Medicare and Vaccination

The Center for Medicare and Medicaid Services (CMS) has long operated using a number of “core measures” to determine the quality of care provided by hospitals. This year, CMS is launching a new program through which hospitals will be rewarded according to how well they score on these core measures. Beginning October 2012, one percent of every hospital’s Medicare payments will be put into a national pool. Hospitals will compete against each other to receive a certain percentage from this pool by scoring a number of points on the core measures. These points will be based on their performance on the core measures and patient satisfaction. Hospitals will then receive a reward based on how high they score. Some hospitals will get nothing, while others could get more than the one percent that was withheld from their Medicare payments.

You may wonder what this has to do with issues like public health and vaccination. Surely, the spirit of competition will result in better and more efficient care, right?

You might be forgiven for thinking so. However, it seems probable that at least one side-effect of this program will be the penalization of hospitals that respect the patient’s right to making an informed choice. One of the CMS core measures calls for administering the influenza and pneumococcal vaccines to all hospital patients who meet the age and high-risk criteria, regardless of what they are actually being treated for.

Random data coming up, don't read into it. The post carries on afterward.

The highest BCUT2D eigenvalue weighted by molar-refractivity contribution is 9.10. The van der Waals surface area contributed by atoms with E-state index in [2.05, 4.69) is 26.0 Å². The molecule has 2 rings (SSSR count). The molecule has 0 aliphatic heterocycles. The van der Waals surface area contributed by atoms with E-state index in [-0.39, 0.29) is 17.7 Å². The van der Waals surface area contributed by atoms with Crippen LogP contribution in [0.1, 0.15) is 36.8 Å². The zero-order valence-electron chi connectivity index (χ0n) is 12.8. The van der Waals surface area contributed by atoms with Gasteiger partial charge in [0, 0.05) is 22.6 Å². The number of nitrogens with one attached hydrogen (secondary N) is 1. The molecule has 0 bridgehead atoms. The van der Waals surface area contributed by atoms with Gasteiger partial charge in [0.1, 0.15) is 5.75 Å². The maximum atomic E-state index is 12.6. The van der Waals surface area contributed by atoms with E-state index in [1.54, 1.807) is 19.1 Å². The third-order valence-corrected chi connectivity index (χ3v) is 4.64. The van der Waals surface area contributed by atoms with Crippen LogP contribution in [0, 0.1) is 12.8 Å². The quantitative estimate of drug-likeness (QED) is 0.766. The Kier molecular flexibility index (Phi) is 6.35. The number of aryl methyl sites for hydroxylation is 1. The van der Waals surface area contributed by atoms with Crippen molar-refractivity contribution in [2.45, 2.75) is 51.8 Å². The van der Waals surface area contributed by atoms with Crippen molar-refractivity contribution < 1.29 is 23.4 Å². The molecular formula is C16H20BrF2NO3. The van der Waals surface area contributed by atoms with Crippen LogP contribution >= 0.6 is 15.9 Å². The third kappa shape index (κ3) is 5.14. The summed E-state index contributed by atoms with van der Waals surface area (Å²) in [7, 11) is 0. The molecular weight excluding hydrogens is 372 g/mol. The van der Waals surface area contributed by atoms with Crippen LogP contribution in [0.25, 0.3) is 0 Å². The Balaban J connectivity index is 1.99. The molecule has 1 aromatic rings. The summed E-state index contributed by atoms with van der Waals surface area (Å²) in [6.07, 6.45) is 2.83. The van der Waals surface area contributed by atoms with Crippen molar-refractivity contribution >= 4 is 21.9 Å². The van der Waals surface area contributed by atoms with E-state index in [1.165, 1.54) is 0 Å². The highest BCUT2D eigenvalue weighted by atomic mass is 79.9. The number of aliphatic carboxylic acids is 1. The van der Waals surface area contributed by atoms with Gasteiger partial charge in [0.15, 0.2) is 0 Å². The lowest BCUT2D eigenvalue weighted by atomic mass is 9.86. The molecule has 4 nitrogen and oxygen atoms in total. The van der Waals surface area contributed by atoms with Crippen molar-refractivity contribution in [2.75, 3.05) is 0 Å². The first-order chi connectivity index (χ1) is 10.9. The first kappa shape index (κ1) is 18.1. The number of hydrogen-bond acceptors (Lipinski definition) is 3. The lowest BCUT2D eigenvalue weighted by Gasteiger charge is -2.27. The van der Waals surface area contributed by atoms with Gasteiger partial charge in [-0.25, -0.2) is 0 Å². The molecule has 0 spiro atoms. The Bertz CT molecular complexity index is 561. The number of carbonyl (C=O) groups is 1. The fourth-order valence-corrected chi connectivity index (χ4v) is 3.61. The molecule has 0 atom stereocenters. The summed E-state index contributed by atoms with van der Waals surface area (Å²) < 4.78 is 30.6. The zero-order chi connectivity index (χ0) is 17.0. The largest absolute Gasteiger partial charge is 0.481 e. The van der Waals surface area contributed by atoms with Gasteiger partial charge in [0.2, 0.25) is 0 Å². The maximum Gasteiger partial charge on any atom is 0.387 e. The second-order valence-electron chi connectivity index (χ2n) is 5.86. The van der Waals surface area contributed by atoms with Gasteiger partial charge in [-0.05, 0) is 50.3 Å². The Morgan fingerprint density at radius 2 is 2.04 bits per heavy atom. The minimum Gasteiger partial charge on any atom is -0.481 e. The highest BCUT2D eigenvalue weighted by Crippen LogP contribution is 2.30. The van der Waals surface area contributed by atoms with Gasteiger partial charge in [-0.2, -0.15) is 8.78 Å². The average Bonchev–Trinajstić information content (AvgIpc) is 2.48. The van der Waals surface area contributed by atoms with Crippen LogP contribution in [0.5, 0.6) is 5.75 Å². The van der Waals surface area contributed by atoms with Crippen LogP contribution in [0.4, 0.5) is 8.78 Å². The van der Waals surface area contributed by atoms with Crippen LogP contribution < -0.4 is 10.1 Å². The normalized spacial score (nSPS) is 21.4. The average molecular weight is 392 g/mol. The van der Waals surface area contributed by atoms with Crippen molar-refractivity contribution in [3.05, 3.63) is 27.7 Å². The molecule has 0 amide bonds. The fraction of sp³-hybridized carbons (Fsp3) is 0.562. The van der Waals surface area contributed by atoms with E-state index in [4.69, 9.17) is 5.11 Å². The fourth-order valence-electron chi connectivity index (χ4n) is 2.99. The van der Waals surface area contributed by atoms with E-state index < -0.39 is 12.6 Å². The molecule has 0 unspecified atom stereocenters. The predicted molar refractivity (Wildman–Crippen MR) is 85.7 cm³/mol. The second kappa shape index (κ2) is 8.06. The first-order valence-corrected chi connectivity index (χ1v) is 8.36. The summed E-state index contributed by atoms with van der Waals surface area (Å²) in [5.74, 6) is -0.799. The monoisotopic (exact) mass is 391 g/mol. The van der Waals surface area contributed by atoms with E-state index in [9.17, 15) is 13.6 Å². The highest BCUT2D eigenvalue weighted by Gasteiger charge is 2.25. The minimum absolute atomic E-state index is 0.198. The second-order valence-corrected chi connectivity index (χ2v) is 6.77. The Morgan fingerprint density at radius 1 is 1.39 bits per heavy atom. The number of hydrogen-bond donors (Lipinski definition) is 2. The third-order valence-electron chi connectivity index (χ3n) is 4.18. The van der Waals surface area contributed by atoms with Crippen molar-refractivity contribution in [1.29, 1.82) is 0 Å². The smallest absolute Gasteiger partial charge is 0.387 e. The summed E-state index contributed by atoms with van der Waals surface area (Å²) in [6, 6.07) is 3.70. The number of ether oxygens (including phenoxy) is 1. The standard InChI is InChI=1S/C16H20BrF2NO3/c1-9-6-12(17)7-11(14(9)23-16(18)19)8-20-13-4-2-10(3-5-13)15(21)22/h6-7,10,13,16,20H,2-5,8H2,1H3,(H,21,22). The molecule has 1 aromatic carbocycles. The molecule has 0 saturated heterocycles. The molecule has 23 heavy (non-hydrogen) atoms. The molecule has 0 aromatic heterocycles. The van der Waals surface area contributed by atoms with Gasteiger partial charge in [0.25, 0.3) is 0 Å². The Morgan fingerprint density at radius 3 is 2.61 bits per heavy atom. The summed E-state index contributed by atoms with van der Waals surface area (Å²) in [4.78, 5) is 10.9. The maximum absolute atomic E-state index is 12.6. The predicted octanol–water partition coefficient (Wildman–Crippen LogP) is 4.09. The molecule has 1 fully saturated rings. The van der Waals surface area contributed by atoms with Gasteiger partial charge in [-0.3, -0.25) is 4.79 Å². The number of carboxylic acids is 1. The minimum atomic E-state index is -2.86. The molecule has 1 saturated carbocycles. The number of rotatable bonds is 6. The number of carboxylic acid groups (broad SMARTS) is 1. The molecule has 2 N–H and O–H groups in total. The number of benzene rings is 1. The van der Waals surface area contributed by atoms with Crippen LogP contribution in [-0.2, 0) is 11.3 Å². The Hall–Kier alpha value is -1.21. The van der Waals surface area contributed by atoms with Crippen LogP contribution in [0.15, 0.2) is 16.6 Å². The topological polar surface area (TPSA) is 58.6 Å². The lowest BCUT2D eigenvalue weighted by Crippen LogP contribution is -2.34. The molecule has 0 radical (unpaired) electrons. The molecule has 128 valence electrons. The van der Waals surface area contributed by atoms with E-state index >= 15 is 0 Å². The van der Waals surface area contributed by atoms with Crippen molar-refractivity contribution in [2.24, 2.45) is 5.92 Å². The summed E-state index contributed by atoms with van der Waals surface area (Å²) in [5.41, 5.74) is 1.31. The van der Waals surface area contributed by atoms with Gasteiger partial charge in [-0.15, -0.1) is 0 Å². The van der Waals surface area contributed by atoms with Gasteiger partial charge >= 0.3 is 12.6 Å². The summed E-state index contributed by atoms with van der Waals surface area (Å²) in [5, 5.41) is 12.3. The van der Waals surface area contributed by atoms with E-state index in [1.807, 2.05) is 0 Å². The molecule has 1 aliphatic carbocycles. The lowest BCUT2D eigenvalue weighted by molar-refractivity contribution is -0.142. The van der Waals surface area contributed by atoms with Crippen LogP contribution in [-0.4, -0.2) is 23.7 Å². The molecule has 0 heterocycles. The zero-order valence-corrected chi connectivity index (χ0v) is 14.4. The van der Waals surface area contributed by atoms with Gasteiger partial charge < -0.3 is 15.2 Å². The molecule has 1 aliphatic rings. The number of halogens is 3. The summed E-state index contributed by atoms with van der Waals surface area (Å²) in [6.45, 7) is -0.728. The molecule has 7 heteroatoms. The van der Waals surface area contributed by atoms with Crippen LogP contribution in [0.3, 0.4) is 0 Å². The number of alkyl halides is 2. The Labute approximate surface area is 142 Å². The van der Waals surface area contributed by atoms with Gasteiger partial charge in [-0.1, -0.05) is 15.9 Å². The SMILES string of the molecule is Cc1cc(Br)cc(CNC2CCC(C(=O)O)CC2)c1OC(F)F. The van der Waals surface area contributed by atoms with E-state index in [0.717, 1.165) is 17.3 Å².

Policies like this are likely to lead to more hospitals refusing to treat unvaccinated patients, or placing undue pressure on those who do not want to vaccinate. It also discriminates against those who receive Medicare and Medicaid by potentially forcing them to choose between necessary medical treatment and standing by their decision not to receive a vaccine. It is not surprising that once again, vaccines are basically being forced on those in our society who are less likely to be aware of their dangers – it is all too reminiscent of the proposal to test the anthrax vaccine on children in DC’s public schools.

The new policy also explains why there was a big push over the last year to license Prevnar-13, the pneumococcal vaccine, for adults. This program is a veritable boon for the pharmaceutical industry – only a few months after the vaccine has been approved for older adults (who can now be targeted for fear-mongering and marketing), it is now mandated for all older adults and high risk populations who are hospitalized and rely on Medicare. One has to wonder who came up with this policy, and what their connection was to the pharmaceutical industry – it is hard to believe a program so beneficial to the industry is completely independent of it.


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